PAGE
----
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North Carolina Department of Environment Quality

NC Department of Environment and Natural Resources
Marine Fisheries - Southern District

Marine Fisheries

Southern District Fishing Report —
Pender, New Hanover and Brunswick Counties

8-point rule

 


Contact: Dennis Trowell (Dennis.Trowell@ncdenr.gov)

For the week of Sept. 11-17


Ocean: Offshore wahoo fishing continued with anglers typically catching two to six fish a trip and some of the fish weighing up to 70 pounds. Anglers also caught good numbers of sailfish and some dolphin. Bottom fishing was outstanding in wasters 40 to 45 miles from shore. Anglers caught their limits of huge vermilion snapper, triggerfish, and scamp groupers. Closer to shore, in the 15- to 25-mile range, the fall gag grouper bite was excellent, and anglers caught lots of nice size fish weighting between 75 and 85 pounds. Fishing on nearshore reefs produced outstanding gulf flounder catches along with some big Spanish mackerel and red drum.

Inlets/Sounds/Bays: Anglers continued to catch solid numbers of trout, drum, and flounder. The jetties at Masonboro Island and Little River was the hot spot for over-the-slot red drum, but the spotted seatrout were biting in the Cape Fear River north of Snow’s Cut. The lower Cape Fear River between Snow’s Cut and Southport was the place to find flounder. Good numbers of black drum showed up in area creeks and bays around docks and oyster rocks. The highest numbers came from the bays behind Bald Head Island and in lower Brunswick County around the Sunset Beach Bridge. Sheepshead were biting well around the ADM Dock and the Hole in the Wall in the second bay at Fort Fisher.

Piers/Shore: Fishing improved over previous weeks, and anglers caught sea mullet, pompano, bluefish, red drum, black drum, and some keeper flounder. There were a few king mackerel caught on area piers in Oak Island. Surf fishing produced similar catches with pompano, sea mullet, and both species of drum dominating.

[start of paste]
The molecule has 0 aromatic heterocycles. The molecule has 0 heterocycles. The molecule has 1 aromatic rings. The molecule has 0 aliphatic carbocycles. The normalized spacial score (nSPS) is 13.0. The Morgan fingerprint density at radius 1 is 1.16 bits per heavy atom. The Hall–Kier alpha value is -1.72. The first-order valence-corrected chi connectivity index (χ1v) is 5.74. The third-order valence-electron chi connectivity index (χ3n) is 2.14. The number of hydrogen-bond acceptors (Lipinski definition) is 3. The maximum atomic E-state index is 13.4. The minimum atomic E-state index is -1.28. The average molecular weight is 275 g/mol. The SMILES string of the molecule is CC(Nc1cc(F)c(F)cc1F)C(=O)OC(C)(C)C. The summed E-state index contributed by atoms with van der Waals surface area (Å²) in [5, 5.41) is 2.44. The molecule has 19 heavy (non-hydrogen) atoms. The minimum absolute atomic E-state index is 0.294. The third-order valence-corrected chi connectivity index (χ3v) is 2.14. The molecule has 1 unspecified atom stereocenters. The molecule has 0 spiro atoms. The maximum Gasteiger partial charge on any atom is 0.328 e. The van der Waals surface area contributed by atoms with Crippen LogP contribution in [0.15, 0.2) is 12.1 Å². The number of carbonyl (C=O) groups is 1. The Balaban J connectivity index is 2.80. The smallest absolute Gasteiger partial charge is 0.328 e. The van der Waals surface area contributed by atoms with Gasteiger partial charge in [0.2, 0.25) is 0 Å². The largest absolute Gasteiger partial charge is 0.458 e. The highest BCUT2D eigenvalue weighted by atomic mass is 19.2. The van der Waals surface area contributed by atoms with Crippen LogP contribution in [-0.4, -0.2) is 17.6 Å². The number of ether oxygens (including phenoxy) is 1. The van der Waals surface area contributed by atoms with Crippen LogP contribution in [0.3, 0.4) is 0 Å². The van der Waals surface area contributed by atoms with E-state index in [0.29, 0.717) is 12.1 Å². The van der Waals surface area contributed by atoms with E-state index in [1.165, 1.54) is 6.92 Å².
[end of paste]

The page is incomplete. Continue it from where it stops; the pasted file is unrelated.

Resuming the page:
For the fishing year, all owners/operators of vessels recreationally fishing for and/or retaining regulated Atlantic Highly Migratory Species (Atlantic tunas, sharks, swordfish and billfish) in the Atlantic Ocean, including the Gulf of Mexico and Caribbean Sea, must obtain an Atlantic Highly Migratory Species Angling permit. This permit has replaced the Atlantic tunas Angling category permit. In North Carolina, additional Highly Migratory Species harvest reporting requirements are also in place. To obtain a permit go to: http://www.nmfs.noaa.gov/sfa/hms/compliance/permits_reporting/index.html

Report a tagged fish

Please note: Anglers sometimes confuse small king mackerel with Spanish mackerel. King mackerel and Spanish mackerel have different size and catch limits. Make sure you properly identify the mackerel you are catching. (Tips here)

Arecreational fishing license went into effect Jan. 1, 2007 for all of the state's coastal and ocean waters.

Click here for the latest seasons, size and bag limits.

Please note: New reports are usually posted by early Monday afternoon.

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N.C. Division of Marine Fisheries • 3441 Arendell Street • Morehead City, NC 28557 • 252-726-7021 or 800-682-2632

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